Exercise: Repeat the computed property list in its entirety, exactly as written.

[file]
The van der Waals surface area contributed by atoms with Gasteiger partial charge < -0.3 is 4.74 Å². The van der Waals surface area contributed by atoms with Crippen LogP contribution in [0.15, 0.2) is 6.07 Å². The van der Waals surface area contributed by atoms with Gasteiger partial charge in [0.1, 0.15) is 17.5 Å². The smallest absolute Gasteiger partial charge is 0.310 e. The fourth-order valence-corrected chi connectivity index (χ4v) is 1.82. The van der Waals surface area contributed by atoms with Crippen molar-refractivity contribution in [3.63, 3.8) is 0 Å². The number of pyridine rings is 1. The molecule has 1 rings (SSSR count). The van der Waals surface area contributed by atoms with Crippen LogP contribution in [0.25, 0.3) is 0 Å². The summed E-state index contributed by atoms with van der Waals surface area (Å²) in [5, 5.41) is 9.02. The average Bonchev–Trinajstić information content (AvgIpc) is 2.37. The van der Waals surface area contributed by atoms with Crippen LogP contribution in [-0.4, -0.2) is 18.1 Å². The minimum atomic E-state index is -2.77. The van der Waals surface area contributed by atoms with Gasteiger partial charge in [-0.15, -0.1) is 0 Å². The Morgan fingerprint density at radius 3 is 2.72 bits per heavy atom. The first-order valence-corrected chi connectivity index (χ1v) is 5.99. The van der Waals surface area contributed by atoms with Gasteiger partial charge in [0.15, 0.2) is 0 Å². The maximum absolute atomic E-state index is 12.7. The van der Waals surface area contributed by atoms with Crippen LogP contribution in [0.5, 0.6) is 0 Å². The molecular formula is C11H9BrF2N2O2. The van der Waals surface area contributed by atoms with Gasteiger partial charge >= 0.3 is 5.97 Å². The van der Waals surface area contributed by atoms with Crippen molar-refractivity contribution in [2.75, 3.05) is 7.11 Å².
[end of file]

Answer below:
The van der Waals surface area contributed by atoms with Gasteiger partial charge < -0.3 is 4.74 Å². The van der Waals surface area contributed by atoms with Crippen LogP contribution in [0.15, 0.2) is 6.07 Å². The van der Waals surface area contributed by atoms with Gasteiger partial charge in [0.1, 0.15) is 17.5 Å². The smallest absolute Gasteiger partial charge is 0.310 e. The fourth-order valence-corrected chi connectivity index (χ4v) is 1.82. The van der Waals surface area contributed by atoms with Crippen molar-refractivity contribution in [3.63, 3.8) is 0 Å². The number of pyridine rings is 1. The molecule has 1 rings (SSSR count). The van der Waals surface area contributed by atoms with Crippen LogP contribution in [0.25, 0.3) is 0 Å². The summed E-state index contributed by atoms with van der Waals surface area (Å²) in [5, 5.41) is 9.02. The average Bonchev–Trinajstić information content (AvgIpc) is 2.37. The van der Waals surface area contributed by atoms with Crippen LogP contribution in [-0.4, -0.2) is 18.1 Å². The minimum atomic E-state index is -2.77. The van der Waals surface area contributed by atoms with Gasteiger partial charge in [-0.15, -0.1) is 0 Å². The Morgan fingerprint density at radius 3 is 2.72 bits per heavy atom. The first-order valence-corrected chi connectivity index (χ1v) is 5.99. The van der Waals surface area contributed by atoms with Gasteiger partial charge in [0.15, 0.2) is 0 Å². The maximum absolute atomic E-state index is 12.7. The van der Waals surface area contributed by atoms with Crippen LogP contribution in [0.5, 0.6) is 0 Å². The molecular formula is C11H9BrF2N2O2. The van der Waals surface area contributed by atoms with Gasteiger partial charge >= 0.3 is 5.97 Å². The van der Waals surface area contributed by atoms with Crippen molar-refractivity contribution in [2.75, 3.05) is 7.11 Å².